Head to Tail Dinner
Master of all things offal and renowned chef Chris Consentino (Incanto, San Francisco) brings his signature "Head to Tail" dinner to New York City for the first time. Hosted by author and journalist Michael Ruhlman, the dinner will include an all-offal menu (including dishes such as beef heart tartar, venison liver crudo, and roasted lamb neck), wine pairing, and an "I Love Offal" commemorative button. The event will take place on Tuesday, March 4, from 6:30 p.m. to 9:30 p.m. at Astor Center (399 Lafayette Street). Tickets are $250/person (TFS readers can receive a 15% discount by using the promotional code TFS030408).
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The Honibe Honey Drop works like a sugar cube for those who'd rather sweeten their tea with honey. John Rowe, creator of the drops, says he was inspired to create a "non-messy" honey after an unfortunate camping trip involving a broken jar of honey, a backpack, and a sticky mess. Because the single-serving drops won't stick like liquid honey, they might be particularly useful for tea drinkers on the go. According to Rowe, unlike other dried honey products on the market, his drops are made of 100% natural honey and contain no binding agents or additives such as sugar or corn syrup. $11.99 for a box of 20 (plain or flavored with lemon) at Honibe.
Learn to lose weight by making healthy food choices, including...eating butter, bacon, and beef? Forget industrial fats like margarine and corn oil and find out why it’s okay to eat fat, so long as it’s the real, traditional thing. Holistic health counselor Erica Mather, who trains her clients on the importance of a whole foods diet and helps them incorporate other lifestyle changes, will lead the discussion. A tasting of these good fats, like full fat milk, cheese, and yogurt will be included. The class will take place at Murray’s Cheese (254 Bleecker Street) on Tuesday, February 26th, from 6:30 p.m. to 8:00 p.m. $50/person.
We've been intrigued lately by the proliferation of double-walled glassware that not only looks cool, but keeps your beverage cool -- whether you're drinking liqueur, beer, or wine. Bodum, which makes several lines of thermal mugs and glasses, has taken the technique to the next level by reinventing the classic French press coffee pot. Bodum claims that its double-walled Chambord Coffee Maker (34 oz.) will keep just-pressed coffee hot for up to two hours. While this development may be heresy for coffee purists (who would tell you to decant your coffee and get it away from the grounds as soon as possible after steeping), the pot seems like a nifty (if pricey) innovation for lazy, slow-sipping French pressers everywhere. $89.95 at Bodum.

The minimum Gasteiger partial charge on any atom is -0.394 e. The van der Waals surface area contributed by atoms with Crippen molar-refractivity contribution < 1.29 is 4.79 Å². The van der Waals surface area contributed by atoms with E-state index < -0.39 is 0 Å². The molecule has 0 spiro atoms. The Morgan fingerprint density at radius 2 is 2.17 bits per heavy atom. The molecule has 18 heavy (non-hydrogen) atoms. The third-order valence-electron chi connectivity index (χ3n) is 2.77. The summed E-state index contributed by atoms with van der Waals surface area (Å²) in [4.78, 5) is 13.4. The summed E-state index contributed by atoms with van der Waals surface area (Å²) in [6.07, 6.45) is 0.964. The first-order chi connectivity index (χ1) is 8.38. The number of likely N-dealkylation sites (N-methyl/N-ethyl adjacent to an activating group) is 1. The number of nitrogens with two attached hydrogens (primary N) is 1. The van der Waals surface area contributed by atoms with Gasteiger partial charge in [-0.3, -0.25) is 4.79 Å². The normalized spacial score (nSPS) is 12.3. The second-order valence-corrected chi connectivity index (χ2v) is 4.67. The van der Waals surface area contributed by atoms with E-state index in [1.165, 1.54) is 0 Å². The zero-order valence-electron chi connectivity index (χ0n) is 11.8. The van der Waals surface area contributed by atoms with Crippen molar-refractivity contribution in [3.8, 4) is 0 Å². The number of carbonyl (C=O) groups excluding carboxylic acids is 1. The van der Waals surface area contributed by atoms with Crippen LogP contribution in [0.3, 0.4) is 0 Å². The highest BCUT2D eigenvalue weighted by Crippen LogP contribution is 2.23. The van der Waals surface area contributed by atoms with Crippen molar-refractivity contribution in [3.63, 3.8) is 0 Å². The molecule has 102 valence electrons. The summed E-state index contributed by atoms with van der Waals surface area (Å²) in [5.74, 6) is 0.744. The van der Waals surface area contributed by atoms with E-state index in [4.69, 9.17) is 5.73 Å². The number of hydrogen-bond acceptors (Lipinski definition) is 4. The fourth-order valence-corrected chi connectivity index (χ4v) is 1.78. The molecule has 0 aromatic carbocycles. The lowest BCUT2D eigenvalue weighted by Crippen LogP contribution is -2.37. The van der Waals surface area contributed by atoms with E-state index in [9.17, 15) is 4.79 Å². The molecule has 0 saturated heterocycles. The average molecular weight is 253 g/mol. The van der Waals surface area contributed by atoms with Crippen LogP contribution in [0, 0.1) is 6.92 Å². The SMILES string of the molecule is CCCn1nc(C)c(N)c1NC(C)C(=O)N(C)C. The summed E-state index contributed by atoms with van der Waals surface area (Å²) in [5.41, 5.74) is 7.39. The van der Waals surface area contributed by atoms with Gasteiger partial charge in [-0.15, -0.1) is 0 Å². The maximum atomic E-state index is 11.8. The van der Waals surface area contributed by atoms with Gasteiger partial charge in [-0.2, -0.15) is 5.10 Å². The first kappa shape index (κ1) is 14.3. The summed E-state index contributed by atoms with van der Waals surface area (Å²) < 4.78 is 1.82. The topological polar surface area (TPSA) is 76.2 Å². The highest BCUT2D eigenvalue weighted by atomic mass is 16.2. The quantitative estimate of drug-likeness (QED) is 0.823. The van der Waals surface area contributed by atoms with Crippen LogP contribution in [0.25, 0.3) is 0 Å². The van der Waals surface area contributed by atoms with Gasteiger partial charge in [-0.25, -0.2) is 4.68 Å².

Wave Hill will present a demonstration on cooking with maple syrup, a tasting of maple-infused sweets, and a discussion of how maple syrup is made. Horticultural Interpreter Laurel Rimmer will also lead a walk to one of Wave Hill's venerable old sugar maple trees. The event will take place on Saturday, February 16, at 2:00 p.m. at the Wave Hill House, West 249th Street and Independence Avenue. Free with admission ($6/person; free before noon).
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I've just gotten my hands on Beyond the Bread Basket, the new cookbook by master baker Eric Kayser. It contains more than 60 recipes for dishes that use bread as a "plate" (haute bread bowls), ingredient (stuffed baguettes and mille-feuille sandwiches), and as a seasoning (croutons and breadrumbs). There's even a recipe for a "toast tapenade" of ground bread and nuts (for eating with cheese or fruit). Recipes for sandwiches and desserts fill out the rest of the book.
Kayser is a man who takes bread extremely seriously. After all, there's even a section on food and wine pairings for various types of bread (e.g., choose champagne and chocolate to pair with brioche). Luckily, for those intimidated by baking, nearly all of the recipes require bread that has already been baked (phew!). The only downside is that they invariably call for breads from Kayser's bakeries. While he suggests substitutions you might find locally, residents of Los Angeles, home to Kayser's BREADBAR, will certainly have a leg up. $23.07 at amazon.com.
All You Can Drink
Celebrate Valentine's Day with an evening of all-you-can-drink hot chocolate (yes, that's right) at City Bakery (3 West 18th Street). The evening, which comes at the midpoint of City Bakery's annual month-long hot chocolate festival, will also feature food and drink from Saxelby Cheesemongers, Rick's Picks, Chocolat Moderne, Bottlerocket Wine & Spirits, and Tuthilltown Distillery. The event will take place on Thursday, Feburary 14, 7:30 p.m. to 10:00 p.m. $45/person (purchase tickets online).
Remember when Mario Batali's Otto opened to oh so much fanfare, but the pizza was just so-so? The saving grace was the antipasti -- salumi, Italian cheeses, and small dishes of braised and lightly dressed vegetables -- and the much-praised (and imitated) olive oil gelato. I never had pizza again at Otto, but when I returned for the second time, things had improved. Pastas were now on the menu: For under $10, there was a selection of classics, like spaghetti carbonara, along with seasonally-inspired improvisations.
One pasta I really liked was a simple combination of linguine, cabbage, garlic, and speck (the smoked cousin of prosciutto).Read More >
The pitapocket reinvents the traditional flatbread as a small cloth wallet (5.5 inches in diameter) for holding anything from spare change to keys to an mp3 player. "Pita bread is our national bread here in Israel," writes Israeli designer Anat Safran, creator of the pouch. "Everybody eats it and can get even sentimental about it... I wanted to create a funny 'must have' product related to our Middle Eastern popular culture." $14 each, plus $3 shipping to the U.S. (falafel not included). To purchase, inquire at email@example.com.